• Andrew, thank you for you comment.

        You have made some interesting points. I have a couple of blog posts in the works that deal with some of the themes you’ve touched on here.

        With regard to the debate over the historical Jesus, I don’t think I would agree that “this is a colossal dead end.” Historical Jesus research (and historical criticism in general) makes it a lot easier for people to climb out of the conventional stage of faith, which is enough to give it tremendous value. (It does more than just that, though, which I’ll talk about in an upcoming post about Walter Wink’s terrific book The Bible in Human Transformation, a book that begins with the sentence, “Historical biblical criticism is bankrupt.”) It’s only a dead end if you stop there. Unfortunately a lot of people do stop there, which is maybe what you were referring to (and what Wink’s book polemicizes against).

        I’m also slightly uneasy with the equation of Christianity with “a personal journey.” It certainly is that, in part, but there is a social or communal dimension as well that is an integral part of the gospel, and I think it’s important not to ignore that.

    • Hugh, thank you for your comment. You are correct that I stated that “the death and resurrection of Jesus were not central to the message of Jesus.” To me it is clear that what WAS central to the message of Jesus was the “reign” or “kingdom of God.” This is not an idiosyncratic position — you won’t find very many New Testament scholars who disagree with this.

      But what does the kingdom of God have to do with Jesus’s death and/or resurrection? I don’t think it has anything to do with it. Jesus clearly saw his message as something that could be accepted while he was still alive.

      Additionally, it appears very likely that Jesus’s “prophecies” of his death and resurrection in the gospels owe more to the early Church than they do to the historical Jesus himself. Anyone can write a story with a character in the past “prophesying” that something will happen in the slightly-less-past — i.e., something the author of the story already believes happened — but such stories can hardly be pointed to as evidence that the person did in fact so prophesy.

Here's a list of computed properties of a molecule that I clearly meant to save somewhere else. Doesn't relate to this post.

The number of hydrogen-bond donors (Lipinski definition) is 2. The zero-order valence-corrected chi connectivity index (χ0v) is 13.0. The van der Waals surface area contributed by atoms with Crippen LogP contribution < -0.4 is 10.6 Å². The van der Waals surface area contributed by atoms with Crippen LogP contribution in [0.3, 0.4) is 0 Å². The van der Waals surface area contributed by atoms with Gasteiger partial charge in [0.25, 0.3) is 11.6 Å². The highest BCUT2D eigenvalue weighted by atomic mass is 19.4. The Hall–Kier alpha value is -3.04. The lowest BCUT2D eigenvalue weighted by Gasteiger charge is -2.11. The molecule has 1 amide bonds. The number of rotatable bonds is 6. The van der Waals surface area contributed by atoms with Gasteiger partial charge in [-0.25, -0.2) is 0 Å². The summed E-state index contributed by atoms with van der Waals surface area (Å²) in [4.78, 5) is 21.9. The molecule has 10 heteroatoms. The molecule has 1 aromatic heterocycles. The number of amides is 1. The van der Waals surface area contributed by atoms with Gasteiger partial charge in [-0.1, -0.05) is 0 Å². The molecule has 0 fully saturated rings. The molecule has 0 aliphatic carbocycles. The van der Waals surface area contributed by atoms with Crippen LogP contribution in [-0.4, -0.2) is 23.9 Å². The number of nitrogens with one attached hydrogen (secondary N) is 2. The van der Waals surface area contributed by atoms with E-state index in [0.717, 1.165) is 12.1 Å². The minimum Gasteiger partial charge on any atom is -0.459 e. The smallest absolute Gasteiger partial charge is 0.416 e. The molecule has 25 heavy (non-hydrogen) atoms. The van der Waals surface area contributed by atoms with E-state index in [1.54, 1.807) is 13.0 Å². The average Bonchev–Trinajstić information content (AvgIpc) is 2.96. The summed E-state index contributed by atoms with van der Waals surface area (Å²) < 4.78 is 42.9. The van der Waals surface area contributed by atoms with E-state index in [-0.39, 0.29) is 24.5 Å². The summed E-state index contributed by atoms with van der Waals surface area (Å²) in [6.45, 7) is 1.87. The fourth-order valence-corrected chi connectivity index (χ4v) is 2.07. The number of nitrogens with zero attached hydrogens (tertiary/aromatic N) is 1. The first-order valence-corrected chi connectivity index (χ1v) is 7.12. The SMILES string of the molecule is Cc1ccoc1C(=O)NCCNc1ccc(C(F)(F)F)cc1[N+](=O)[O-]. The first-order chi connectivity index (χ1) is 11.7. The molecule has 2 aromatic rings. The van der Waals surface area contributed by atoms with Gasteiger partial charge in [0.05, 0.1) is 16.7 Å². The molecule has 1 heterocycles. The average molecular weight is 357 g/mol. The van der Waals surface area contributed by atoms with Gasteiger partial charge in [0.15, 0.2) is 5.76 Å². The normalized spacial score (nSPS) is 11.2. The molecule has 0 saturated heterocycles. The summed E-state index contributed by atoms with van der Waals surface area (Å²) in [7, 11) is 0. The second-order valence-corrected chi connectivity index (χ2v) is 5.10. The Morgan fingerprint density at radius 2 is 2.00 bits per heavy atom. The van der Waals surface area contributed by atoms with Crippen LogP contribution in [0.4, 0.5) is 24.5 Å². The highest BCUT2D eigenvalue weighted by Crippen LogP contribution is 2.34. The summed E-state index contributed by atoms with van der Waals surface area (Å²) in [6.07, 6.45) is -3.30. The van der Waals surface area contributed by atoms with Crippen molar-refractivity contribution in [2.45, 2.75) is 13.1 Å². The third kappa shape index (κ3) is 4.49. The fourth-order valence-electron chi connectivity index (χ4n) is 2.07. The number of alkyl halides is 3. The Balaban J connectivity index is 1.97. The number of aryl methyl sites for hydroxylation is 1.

If you’re going to maintain that the gospels are fully reliable historical records, and that every event described therein actually happened as described, then we’re going to have to agree to disagree.

  7. Andrewinottawa says:

    Thanks for the reply.
    I have a few more thoughts. About the value of scripture, there is nothing obviously guaranteed. Scripture has been misused and abused in the past to justify slavery, conquest, theft, etc.

    So scripture, like everything else that humans create, has great promise when it works as advertised. How is that supposed to be? Well, I think when it encourages hope and the imagination, when it promotes optimism while not denying the ambiguous uncertainty that life presents to us, that is when scripture works best. For me, that is a personal process for each of us.

    I am not ignoring the value of community, not at all. I just dislike a community where an orthodoxy is enforced by an hierarchy. I prefer the approach I think the early Quakers had of according authority to an Inner Light that each soul contains. If your Inner Light feels called or inspired by a particular piece of scripture, then great, but that doesn’t mean it will speak to everyone else in the same way.

    Otherwise, I feel that insisting on the authority of the Bible is creating an idol and demanding we worship it.